|Número de publicación||US5011473 A|
|Tipo de publicación||Concesión|
|Número de solicitud||US 07/362,013|
|Fecha de publicación||30 Abr 1991|
|Fecha de presentación||6 Jun 1989|
|Fecha de prioridad||6 Jun 1989|
|Número de publicación||07362013, 362013, US 5011473 A, US 5011473A, US-A-5011473, US5011473 A, US5011473A|
|Inventores||Roland F. Gatturna|
|Cesionario original||Mitek Surgical Products Inc.|
|Exportar cita||BiBTeX, EndNote, RefMan|
|Citas de patentes (5), Citada por (106), Clasificaciones (10), Eventos legales (4)|
|Enlaces externos: USPTO, Cesión de USPTO, Espacenet|
1. Field of the Invention
The present invention relates to needle wire localizers for marking lesion locations within a body using a probe wire that is slidably received in a cannula needle and, more particularly, is directed toward a locking and positioning device for a needle wire localizer that constrains and precisely positions a probe wire relative to the cannula needle.
2. Description of the Prior Art
It is known to rely on mammography in conjunction with a cannula needle having a probe wire therein for localization of a presymptomatic, non-palpable breast lesion. In such a procedure, a cannula needle having a wire sheathed therein is inserted so that the pointed end of the needle is located in the tissue area of pathological alteration, preferably, less than 2 cm from the lesion. A mammogram is taken to confirm the probe position. If the probe is not positioned close to the lesion, then the probe is relocated, or an additional probe is inserted, and a further mammogram is taken. When the probe location is acceptable, the cannula needle is taped to the patient and the patient transferred to surgery for lesion excision.
U.S. Pat. No. 4,616,656 and the references cited therein show various medical devices for inserting wires into patients. U.S. Pat. No. 4,616,656 discloses a self-actuating breast lesion probe which utilizes a memory alloy probe wire having a J-bend at its pointed or working end. The probe wire is slidably received within a cannula needle and a locking device having a clamping screw is used to clamp the wire. The end of the screw bears against the wire and prevents it from moving relative to the needle. The locking device of this patent suffers from the disadvantage that the screw causes an undesirable bend in the wire.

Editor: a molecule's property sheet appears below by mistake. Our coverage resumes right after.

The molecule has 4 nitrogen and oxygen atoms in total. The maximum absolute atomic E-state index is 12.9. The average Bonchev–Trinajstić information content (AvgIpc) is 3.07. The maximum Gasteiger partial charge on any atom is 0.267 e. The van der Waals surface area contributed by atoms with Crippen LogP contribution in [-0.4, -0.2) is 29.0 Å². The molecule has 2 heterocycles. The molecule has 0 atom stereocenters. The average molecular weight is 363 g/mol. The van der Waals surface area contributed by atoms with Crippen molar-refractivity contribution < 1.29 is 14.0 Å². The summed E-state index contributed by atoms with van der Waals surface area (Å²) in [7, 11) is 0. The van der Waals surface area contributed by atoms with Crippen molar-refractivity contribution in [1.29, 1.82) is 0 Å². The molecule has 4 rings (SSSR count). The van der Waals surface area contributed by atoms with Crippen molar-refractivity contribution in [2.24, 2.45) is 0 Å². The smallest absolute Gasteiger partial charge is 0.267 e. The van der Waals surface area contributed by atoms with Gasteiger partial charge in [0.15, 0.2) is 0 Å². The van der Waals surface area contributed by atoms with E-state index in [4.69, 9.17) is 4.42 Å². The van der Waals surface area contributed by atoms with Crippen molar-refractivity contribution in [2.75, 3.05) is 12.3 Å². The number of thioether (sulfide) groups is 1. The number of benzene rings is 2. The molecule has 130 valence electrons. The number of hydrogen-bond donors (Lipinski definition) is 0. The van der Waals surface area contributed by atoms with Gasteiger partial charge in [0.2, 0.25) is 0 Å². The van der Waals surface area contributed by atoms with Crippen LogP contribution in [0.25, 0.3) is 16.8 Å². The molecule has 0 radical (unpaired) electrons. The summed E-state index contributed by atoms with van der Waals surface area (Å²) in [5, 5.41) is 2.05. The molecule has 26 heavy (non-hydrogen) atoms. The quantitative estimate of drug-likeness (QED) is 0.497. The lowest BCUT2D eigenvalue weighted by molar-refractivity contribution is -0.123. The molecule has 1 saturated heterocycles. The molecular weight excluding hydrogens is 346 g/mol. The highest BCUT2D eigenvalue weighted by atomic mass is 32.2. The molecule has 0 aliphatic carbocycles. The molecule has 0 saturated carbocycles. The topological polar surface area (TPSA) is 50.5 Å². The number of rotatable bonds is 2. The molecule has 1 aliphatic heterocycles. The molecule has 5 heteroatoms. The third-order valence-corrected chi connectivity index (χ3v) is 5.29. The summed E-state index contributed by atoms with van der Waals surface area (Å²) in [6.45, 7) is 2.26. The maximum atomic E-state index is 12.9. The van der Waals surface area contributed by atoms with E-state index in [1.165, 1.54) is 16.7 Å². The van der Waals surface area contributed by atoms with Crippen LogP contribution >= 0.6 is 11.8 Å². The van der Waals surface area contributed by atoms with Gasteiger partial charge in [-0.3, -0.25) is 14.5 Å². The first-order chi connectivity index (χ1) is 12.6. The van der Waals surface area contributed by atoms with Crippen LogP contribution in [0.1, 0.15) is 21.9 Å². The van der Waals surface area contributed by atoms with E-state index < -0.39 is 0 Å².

It is an object of the present invention to provide a positive locking and positioning device for a needle wire localizer for precisely marking the location of a lesion within a body by means of a probe wire.
It is another object of the present invention to provide a positive locking and positioning device for a needle wire localizer that utilizes a probe wire with J-curved tip for localizing a lesion within a body.
It is a further object of the invention to provide a stabilizer for clamping a probe wire with a J-curved tip that is sheathed in a cannula needle while the cannula needle is inserted into a breast for marking the location of a presymptomatic, non-palpable breast lesion and for extending the wire a precise distance from the end of the needle to mark the location of the lesion.